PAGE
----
WASHINGTON — When recorded cassettes and the boomboxes to play them upon hit the shelves of Urban Outfitters, it’s official — vinyl isn’t the only retro music format striking a chord with young people.
Just in time for Saturday’s third annual Cassette Store Day, where special releases will be available at stores that carry music on cassettes, Urban Outfitters will now stock cassettes and retro cassette players in select brick-and-mortar stores (including Georgetown and Gallery Place).
It’s not just indie bands stoking the cassette embers, established bands including Motorhead and Green Day are putting out new music on cassettes for the international day, which is also being celebrated in the United Kingdom, Australia, New Zealand, and Germany.
On its website, Urban Outfitter is selling new cassette albums and re-releases, ranging from $9.98 to $13.98.
Players include a handheld Jensen Cassette Tape Player and Recorder for $38, and a boombox for $60.
Recognizing that most people dipping their toes into the cassette pool also have smartphones, a Bluetooth cassette adapter for use in the car is on sale for $32.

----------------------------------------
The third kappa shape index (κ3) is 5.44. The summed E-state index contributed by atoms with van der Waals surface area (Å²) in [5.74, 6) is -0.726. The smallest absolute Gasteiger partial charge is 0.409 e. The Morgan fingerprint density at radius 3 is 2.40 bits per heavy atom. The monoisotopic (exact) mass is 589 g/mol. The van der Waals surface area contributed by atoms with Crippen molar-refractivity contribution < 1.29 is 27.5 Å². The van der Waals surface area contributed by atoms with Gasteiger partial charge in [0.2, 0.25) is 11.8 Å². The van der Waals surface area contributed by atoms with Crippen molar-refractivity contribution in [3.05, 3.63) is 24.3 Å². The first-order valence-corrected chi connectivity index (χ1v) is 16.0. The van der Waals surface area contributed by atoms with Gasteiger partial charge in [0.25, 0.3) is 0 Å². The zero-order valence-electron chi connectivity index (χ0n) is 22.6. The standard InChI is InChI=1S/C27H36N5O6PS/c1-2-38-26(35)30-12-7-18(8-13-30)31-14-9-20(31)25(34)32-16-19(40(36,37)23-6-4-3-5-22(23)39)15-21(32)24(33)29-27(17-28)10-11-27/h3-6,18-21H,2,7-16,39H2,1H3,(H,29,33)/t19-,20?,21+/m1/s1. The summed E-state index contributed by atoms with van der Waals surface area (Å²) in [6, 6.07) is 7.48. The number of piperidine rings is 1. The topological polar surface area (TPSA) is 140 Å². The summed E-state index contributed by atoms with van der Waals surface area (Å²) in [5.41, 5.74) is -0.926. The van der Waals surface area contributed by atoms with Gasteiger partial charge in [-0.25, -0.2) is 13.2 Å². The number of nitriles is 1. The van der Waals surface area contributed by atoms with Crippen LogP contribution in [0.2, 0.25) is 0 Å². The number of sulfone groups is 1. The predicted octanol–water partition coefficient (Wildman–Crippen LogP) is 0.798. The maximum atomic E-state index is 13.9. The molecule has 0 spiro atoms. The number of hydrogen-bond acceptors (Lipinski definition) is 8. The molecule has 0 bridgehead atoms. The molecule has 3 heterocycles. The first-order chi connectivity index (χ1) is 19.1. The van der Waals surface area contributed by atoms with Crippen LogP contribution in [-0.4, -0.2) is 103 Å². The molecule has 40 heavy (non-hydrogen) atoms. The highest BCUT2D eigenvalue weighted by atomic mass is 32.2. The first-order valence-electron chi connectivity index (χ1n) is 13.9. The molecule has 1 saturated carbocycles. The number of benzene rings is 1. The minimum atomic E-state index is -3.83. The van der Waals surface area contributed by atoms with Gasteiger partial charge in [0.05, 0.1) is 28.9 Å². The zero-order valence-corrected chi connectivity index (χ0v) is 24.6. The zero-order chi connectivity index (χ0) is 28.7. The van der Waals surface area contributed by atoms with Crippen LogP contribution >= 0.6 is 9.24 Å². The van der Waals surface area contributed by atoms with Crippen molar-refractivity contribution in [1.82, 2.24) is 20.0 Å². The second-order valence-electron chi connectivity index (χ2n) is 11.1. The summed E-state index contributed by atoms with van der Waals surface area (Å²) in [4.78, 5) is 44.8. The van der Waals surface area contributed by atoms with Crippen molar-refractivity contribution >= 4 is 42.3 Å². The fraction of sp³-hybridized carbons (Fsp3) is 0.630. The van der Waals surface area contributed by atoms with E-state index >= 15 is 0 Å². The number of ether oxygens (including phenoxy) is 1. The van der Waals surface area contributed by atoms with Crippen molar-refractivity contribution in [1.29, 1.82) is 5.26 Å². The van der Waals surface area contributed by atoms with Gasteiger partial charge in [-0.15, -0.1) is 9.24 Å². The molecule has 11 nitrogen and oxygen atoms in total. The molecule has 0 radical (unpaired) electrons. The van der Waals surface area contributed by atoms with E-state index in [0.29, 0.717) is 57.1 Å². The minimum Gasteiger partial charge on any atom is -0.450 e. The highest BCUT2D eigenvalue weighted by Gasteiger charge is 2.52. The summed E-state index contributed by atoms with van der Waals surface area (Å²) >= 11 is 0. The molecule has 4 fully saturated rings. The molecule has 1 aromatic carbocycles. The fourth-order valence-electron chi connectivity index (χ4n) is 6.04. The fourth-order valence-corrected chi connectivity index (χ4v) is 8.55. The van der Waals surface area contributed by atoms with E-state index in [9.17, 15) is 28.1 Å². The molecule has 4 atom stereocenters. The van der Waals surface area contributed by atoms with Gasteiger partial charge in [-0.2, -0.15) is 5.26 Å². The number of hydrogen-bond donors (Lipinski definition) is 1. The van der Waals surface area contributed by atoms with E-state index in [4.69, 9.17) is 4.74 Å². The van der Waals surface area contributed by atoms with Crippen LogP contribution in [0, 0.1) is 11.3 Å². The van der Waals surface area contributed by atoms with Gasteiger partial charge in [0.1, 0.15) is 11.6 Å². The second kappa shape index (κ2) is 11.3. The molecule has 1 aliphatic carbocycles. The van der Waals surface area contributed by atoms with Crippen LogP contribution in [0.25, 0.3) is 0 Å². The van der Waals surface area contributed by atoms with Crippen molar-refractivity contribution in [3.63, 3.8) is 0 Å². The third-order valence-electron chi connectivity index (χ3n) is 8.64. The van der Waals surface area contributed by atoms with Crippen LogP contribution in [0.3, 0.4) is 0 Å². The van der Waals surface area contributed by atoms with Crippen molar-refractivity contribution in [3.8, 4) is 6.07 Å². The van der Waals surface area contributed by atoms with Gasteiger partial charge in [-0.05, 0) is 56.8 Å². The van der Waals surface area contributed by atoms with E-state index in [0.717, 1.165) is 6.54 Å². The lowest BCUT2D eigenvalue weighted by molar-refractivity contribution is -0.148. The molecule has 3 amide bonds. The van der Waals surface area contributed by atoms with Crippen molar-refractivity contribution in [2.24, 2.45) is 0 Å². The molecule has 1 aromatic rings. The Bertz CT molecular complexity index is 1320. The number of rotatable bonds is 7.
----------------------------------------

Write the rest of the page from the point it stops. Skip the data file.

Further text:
One of the largest makers of cassette tapes says the renewed interest in cassette tapes, which often break and can take minutes to rewind, shouldn’t be surprising.
National Audio Company, which opened in 1969, produced 10 million tapes last year, according to reports.
By 1993 CDs were outselling cassette tapes. By 2000 only four percent of music sold was on cassette.
The company says cassette sales are up 20 percent year-over-year, with 70 percent of the sales in the music category, according to Bloomberg.
With streaming and digital downloads the current favorite ways for people to buy and listen to music, some fans enjoy the tactile aspect of owning a hard copy.
“There’s the nostalgia of holding the audio cassette in your hand,” NAC president Steve Stepp told Bloomberg.
The format that introduced the concept of “music to go,” with the Sony Walkman, it’s unlikely cassettes will return to the popularity they held in the 1980s, when home dubbing of “mix tapes,” fueled an anti-copyright infringement campaign claiming “home taping is killing music.”
According to Digital Trends, the top-selling cassette of 2014 was from late Mexican singer Cuco Sanchez, selling 2600 units.
The largest selling vinyl album of last year was Jack White’s “Lazaretto,” which sold 87,000 copies.
By contrast, last year more than 41 million people used music subscription services, as digital downloads continue to decline.
The top selling album of 2014 was Frozen, with 10 million sales of physical and digital albums, according to the IFPI, the International Federation of the Phonographic Industry.
© 2015 WTOP. All Rights Reserved.